Hematological Problems of Dialysis Patients

  • Joseph W. Eschbach

Abstract

Recently, there have been numerous significant advances in our knowledge about the pathophysiology and management of the anemia of chronic renal failure. Aluminum, which dialysis patients receive as phosphate binders, can interfere with erythropoiesis (1, 2); significant evidence has been presented to suggest that uremic inhibitors play a minor, if any, role in the causation of the anemia (3, 4); an uremic, anemic sheep model corrected the anemia with infusions of plasma-rich sheep erythropoietin (Epo) and no in vivo nor in vitro erythroid marrow inhibition could be demonstrated (5, 6); and finally, recombinant human erythropoietin (rHuEpo) has been reproduced by recombinant genetic technology methods and has been shown in clinical trials to be effective in eliminating the anemia in almost all hemodialysis patients to which it has been given (7, 8). The measurement of Epo in plasma is now easier and more reliable with the use of radioimmunoassays to either human urinary or recombinant human Epo.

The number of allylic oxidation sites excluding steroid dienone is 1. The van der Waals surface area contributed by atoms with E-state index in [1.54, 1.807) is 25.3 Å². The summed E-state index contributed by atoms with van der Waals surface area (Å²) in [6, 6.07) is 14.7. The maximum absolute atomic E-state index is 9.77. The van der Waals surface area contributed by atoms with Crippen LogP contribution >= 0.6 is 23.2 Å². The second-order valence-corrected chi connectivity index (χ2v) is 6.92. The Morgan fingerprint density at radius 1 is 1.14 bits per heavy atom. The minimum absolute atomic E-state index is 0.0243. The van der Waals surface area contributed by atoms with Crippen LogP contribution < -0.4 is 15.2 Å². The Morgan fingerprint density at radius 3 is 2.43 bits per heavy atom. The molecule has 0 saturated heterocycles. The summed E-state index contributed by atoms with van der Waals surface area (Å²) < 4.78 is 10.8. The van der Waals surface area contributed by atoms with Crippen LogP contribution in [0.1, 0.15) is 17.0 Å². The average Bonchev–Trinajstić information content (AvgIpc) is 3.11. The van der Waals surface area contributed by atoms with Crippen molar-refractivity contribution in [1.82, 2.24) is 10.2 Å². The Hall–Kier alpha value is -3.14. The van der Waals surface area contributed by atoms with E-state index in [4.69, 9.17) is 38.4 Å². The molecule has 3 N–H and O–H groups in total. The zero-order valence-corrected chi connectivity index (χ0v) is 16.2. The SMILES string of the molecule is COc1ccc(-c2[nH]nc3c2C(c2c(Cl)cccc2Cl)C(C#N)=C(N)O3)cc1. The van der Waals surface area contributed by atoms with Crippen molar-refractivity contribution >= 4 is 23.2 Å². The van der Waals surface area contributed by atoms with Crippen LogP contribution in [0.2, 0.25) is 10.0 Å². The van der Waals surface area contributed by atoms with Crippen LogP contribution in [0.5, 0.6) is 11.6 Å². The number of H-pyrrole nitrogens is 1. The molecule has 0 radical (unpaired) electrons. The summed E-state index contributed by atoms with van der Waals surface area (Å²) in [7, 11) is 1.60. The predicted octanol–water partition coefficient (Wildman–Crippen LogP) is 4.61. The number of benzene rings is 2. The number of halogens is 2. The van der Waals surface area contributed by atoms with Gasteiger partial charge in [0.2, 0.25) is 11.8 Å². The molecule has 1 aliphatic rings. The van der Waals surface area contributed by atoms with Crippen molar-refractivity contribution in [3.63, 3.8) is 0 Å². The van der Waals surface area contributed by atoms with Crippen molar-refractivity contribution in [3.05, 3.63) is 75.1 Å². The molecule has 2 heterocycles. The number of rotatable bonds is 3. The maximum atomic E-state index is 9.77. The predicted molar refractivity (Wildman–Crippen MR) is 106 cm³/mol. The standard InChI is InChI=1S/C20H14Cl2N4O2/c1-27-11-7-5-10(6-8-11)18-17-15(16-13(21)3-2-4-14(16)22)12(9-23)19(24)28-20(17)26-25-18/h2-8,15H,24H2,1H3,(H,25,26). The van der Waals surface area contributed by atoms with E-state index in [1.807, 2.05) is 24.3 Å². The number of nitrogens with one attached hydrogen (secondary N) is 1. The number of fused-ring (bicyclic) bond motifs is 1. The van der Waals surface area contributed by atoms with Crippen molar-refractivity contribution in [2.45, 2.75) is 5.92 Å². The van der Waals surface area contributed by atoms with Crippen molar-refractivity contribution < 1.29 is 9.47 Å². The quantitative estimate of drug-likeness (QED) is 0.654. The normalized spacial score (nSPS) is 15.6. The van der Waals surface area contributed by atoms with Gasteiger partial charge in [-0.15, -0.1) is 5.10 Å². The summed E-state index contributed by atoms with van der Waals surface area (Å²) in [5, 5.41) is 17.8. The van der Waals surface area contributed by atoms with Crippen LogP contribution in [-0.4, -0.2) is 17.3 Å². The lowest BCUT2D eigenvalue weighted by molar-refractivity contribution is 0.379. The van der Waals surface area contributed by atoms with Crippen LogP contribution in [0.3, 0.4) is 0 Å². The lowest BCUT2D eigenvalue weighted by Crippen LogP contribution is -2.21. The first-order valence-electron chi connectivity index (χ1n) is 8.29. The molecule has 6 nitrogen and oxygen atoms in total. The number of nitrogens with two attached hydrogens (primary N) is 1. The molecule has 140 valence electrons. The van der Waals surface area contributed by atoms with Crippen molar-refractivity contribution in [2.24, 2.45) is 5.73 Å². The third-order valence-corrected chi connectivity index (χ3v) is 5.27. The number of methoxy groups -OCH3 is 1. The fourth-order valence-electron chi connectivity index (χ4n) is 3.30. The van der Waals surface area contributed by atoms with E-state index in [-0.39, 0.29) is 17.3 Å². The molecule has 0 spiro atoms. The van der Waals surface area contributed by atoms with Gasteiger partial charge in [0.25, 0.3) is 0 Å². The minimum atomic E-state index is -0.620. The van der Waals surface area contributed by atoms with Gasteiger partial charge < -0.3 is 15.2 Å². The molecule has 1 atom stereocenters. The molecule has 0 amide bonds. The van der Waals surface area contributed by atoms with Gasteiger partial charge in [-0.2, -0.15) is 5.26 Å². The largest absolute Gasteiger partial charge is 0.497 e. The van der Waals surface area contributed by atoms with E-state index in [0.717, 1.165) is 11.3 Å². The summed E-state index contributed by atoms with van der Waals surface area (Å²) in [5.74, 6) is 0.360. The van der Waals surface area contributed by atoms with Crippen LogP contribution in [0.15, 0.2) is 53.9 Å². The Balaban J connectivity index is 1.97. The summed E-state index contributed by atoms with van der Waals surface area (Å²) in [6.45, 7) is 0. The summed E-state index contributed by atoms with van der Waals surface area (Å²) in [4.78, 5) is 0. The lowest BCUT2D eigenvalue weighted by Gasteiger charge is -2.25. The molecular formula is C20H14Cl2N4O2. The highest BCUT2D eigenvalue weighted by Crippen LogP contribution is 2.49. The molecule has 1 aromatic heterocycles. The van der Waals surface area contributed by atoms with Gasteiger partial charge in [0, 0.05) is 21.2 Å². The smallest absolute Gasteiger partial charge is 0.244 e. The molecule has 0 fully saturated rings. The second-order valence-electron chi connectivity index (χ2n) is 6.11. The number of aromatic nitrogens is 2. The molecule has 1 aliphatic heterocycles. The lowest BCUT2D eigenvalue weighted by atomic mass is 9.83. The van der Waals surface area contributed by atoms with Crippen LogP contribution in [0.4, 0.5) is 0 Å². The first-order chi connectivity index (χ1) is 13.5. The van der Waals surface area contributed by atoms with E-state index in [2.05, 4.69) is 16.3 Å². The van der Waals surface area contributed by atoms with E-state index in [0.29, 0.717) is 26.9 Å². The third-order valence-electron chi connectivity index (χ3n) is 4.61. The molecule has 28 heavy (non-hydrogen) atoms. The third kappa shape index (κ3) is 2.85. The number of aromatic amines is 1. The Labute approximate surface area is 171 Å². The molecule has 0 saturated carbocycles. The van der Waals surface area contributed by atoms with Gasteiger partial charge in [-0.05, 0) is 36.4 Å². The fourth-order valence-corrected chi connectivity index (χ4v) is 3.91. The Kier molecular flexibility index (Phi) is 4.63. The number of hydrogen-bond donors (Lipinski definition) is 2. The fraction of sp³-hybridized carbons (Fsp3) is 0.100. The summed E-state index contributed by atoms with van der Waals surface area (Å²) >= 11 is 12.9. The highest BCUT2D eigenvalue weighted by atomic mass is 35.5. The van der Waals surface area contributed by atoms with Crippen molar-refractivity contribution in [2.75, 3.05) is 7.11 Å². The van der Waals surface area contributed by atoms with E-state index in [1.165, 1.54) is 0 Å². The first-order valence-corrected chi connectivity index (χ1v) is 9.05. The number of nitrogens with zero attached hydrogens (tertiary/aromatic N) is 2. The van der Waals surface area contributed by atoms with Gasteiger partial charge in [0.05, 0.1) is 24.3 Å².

Keywords

Peritoneal Dialysis Chronic Renal Failure Dialysis Patient Serum Ferritin Hemodialysis Patient 
These keywords were added by machine and not by the authors. This process is experimental and the keywords may be updated as the learning algorithm improves.

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© Kluwer Academic Publishers 1989

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  • Joseph W. Eschbach

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